As to the fourth category of probiotics, that of bioengineered bacteria that secrete specific disease associated antigens in order to suppress disease activity, there are three rodent models. There is the previously mentioned study for T1D (76) that used Lactococcus lactis that secreted proinsulin and IL10. There is also one for a mouse model of CeD in which Lactococcus lactis that secreted a gliadin epitope was used (96). The third is a study that generated lactobaccili to express EAE antigens and then administered that to a rat EAE model (97). All three of these models using recombinant bacteria showed a decrease in disease activity with the administration of the recombinant bacteria to the rodent.
In summary, there are almost twice as many clinical trials that are being, or have been conducted, that use probiotic mixes as there are that are using monoclonal bacterial therapies or FMTs. So far, there are few rodent models of FMTs to treat the common autoimmune diseases, and the results are mixed. FMT to treat SS in rodents has provided positive results, but FMT to treat EAE in rodents has provided contrasting results. In contrast, there is a large number of rodent models of autoimmunity that demonstrate that monoclonal bacterial therapies are effective in altering the systemic immune respone in autoimmunity. Many more clinical trials should be undertaken to conclusively determine the efficacy of monoclonal bacterial therapies in treating autoimmune diseases, especially with bacterial strains that have been tested in rodent models but not yet tested in clinical trials. Since FMTs are designed to transfer all of the microbial content to the recipient and there are a number of currently ongoing clinical trials, there should be enough data in the next five years to determine the efficacy of FMTs in treating autoimmunity.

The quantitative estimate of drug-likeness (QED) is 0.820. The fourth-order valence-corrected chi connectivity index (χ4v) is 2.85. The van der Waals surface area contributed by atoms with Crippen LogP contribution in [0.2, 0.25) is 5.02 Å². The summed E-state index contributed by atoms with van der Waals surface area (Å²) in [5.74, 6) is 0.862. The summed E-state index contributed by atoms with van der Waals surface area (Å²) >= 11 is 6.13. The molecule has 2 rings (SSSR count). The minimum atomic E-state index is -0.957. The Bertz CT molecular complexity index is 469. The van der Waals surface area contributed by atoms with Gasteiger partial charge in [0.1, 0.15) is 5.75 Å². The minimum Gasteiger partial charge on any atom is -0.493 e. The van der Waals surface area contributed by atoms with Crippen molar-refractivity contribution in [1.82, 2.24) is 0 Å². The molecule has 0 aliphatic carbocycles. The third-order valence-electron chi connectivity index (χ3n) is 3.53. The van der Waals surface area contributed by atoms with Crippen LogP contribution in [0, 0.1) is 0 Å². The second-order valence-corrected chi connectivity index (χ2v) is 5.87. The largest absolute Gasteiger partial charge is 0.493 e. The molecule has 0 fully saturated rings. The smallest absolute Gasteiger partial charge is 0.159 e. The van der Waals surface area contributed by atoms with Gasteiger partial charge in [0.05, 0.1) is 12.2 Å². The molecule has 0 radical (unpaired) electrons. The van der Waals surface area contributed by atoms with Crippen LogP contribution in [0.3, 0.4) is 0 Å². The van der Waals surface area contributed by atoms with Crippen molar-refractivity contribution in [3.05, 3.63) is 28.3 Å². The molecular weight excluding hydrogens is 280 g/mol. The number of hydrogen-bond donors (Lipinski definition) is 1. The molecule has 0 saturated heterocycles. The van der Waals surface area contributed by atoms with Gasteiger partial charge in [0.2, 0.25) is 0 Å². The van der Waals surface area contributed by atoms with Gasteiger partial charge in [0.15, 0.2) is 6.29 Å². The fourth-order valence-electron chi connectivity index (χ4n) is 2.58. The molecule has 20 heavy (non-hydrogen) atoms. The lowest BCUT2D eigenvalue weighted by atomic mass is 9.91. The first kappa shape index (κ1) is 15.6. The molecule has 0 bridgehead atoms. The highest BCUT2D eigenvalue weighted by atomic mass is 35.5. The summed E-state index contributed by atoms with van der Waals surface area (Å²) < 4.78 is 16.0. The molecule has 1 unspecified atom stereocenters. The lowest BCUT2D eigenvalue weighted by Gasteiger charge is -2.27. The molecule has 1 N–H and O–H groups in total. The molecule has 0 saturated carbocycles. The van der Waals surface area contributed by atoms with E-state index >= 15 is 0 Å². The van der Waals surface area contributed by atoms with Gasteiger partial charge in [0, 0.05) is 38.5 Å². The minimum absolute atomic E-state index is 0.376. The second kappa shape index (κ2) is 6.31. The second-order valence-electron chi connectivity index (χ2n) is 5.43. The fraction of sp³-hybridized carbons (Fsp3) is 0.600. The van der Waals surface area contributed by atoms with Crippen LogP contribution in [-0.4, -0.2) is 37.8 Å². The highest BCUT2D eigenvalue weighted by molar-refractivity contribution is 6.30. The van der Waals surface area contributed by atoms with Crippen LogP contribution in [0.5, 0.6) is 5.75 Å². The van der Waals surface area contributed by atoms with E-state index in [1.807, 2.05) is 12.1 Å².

All authors contributed to the article and approved the submitted version.
Funding is supported by grants from NIH (NIH- R01AI075262), Mayo Clinic, and the Department of Defense (DOD- W81XWH-10-1-0257).
Conflict of Interest
The authors are all co-inventors on US patent #10,555,975 B2, entitled: Prevotella Histicola Preparations and the Treatment of Autoimmune Conditions. VT received funding from Evelo Biosciences, Inc.
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Keywords: bacterial, monotherapies, autoimmune, microbiome, probiotic, treatment
Citation: Marietta E, Mangalam AK, Taneja V and Murray JA (2020) Intestinal Dysbiosis in, and Enteral Bacterial Therapies for, Systemic Autoimmune Diseases. Front. Immunol. 11:573079. doi: 10.3389/fimmu.2020.573079
Received: 16 June 2020; Accepted: 05 October 2020;
Published: 28 October 2020.
Edited by:Christoph Mueller, University of Bern, Switzerland
Reviewed by:Gerhard Rogler, University of Zurich, Switzerland
Tanima Bose, Ludwig Maximilian University of Munich, Germany
Copyright © 2020 Marietta, Mangalam, Taneja and Murray. This is an open-access article distributed under the terms of the Creative Commons Attribution License (CC BY). The use, distribution or reproduction in other forums is permitted, provided the original author(s) and the copyright owner(s) are credited and that the original publication in this journal is cited, in accordance with accepted academic practice. No use, distribution or reproduction is permitted which does not comply with these terms.
*Correspondence: Joseph A. Murray, Murray.Joseph@mayo.edu